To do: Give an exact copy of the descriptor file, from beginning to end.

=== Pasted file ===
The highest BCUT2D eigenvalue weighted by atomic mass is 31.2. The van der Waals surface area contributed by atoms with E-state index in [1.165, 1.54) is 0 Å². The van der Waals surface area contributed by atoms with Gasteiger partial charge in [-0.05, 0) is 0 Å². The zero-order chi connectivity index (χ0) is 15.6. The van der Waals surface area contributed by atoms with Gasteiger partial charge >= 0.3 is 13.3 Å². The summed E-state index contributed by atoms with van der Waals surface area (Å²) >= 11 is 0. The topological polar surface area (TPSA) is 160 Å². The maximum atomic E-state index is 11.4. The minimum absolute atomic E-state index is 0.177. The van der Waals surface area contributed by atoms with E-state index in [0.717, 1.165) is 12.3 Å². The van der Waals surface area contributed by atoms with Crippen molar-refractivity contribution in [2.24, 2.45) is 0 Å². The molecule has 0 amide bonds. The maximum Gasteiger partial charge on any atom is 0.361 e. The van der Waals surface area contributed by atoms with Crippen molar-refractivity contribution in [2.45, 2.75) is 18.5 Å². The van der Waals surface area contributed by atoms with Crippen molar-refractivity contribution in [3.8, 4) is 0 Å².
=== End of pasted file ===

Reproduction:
The highest BCUT2D eigenvalue weighted by atomic mass is 31.2. The van der Waals surface area contributed by atoms with E-state index in [1.165, 1.54) is 0 Å². The van der Waals surface area contributed by atoms with Gasteiger partial charge in [-0.05, 0) is 0 Å². The zero-order chi connectivity index (χ0) is 15.6. The van der Waals surface area contributed by atoms with Gasteiger partial charge >= 0.3 is 13.3 Å². The summed E-state index contributed by atoms with van der Waals surface area (Å²) >= 11 is 0. The topological polar surface area (TPSA) is 160 Å². The maximum atomic E-state index is 11.4. The minimum absolute atomic E-state index is 0.177. The van der Waals surface area contributed by atoms with E-state index in [0.717, 1.165) is 12.3 Å². The van der Waals surface area contributed by atoms with Crippen molar-refractivity contribution in [2.24, 2.45) is 0 Å². The molecule has 0 amide bonds. The maximum Gasteiger partial charge on any atom is 0.361 e. The van der Waals surface area contributed by atoms with Crippen molar-refractivity contribution in [2.45, 2.75) is 18.5 Å². The van der Waals surface area contributed by atoms with Crippen molar-refractivity contribution in [3.8, 4) is 0 Å².